Twitter vs. Tweeter and the Efficient-Market Hypothesis

This past Friday, I didn’t spend much time in front of the computer, but when I happened to pop onto Twitter to see if there was any news, I noticed a couple of tweets that were rather alarming:

Some folks may look at that and laugh or think it’s funny. I don’t. I think it’s embarrassing. First, I’m hoping that “investors” doesn’t necessarily mean people who manage other people’s money. If that’s the case, I would be very sorry for those people who happened to have someone managing their money that didn’t know the different between Twitter and Tweeter. Yes, I realize they’re very close, but when you’re investing money, don’t you want to be sure you know what you’re doing? Second, how can this mistake even be happening? I could see maybe a few people making this mistake, but for the stock to be up 489%? I wonder if maybe much of that extra trading was people realizing that other people think that it’s the Twitter stock, so they start buying the stock.

That last point really doesn’t make sense, though, because Twitter’s IPO just went public.

Another disheartening thing to think about as a result of Tweeter is the efficient-market hypothesis. This is a fancy way of saying that the stock market (or financial markets) should have the most current information. Meaning, if someone hears good news about company X, they’ll begin to buy that stock (which will make the stock rise and more people will hear the news and the stock will rise some more). This process continues until, theoretically speaking, the stock has reached the price that people are no longer willing to continue buying the stock.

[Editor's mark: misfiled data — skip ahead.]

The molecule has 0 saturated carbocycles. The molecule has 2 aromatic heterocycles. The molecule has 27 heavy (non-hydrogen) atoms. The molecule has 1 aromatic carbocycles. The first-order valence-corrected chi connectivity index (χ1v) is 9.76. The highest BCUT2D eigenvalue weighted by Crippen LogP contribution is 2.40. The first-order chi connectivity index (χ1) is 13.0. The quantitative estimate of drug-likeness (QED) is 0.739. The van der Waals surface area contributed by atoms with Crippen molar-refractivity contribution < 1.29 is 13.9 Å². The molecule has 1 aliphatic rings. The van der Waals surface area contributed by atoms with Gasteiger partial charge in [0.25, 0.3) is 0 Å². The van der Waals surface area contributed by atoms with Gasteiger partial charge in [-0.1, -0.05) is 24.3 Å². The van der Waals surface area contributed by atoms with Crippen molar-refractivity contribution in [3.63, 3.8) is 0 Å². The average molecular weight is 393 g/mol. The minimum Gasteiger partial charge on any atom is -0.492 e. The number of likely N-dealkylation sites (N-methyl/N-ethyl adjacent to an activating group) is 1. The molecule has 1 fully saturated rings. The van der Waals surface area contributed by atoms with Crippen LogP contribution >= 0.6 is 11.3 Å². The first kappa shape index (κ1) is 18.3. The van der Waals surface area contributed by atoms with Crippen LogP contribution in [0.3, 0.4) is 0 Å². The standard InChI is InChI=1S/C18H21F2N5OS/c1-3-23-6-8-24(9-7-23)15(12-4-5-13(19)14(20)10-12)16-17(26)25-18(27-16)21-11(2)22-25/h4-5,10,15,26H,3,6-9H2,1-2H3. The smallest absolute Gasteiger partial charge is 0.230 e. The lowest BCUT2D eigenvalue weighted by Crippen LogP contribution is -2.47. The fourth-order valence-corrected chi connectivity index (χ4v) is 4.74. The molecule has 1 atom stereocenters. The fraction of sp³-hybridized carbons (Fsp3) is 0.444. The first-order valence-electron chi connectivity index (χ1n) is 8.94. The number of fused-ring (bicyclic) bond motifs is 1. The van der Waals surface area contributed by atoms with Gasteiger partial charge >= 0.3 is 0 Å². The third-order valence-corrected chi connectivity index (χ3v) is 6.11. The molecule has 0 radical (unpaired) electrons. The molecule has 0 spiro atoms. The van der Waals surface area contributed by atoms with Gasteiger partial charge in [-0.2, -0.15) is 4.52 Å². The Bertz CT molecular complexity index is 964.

Well, if we think about what happened on Friday, it certainly blows the efficient-market hypothesis out of the water. So, I ask again — how could so many people get that wrong?


Published by Jeremiah Stanghini

Jeremiah's primary aim is to provide readers with a new perspective. In the same vein as the "Blind Men and the Elephant," it can be difficult to know when one is looking at the big picture or if one is simply looking at a 'tusk' or a 'leg.' He writes on a variety of topics: psychology, business, science, entertainment, politics, history, etc.

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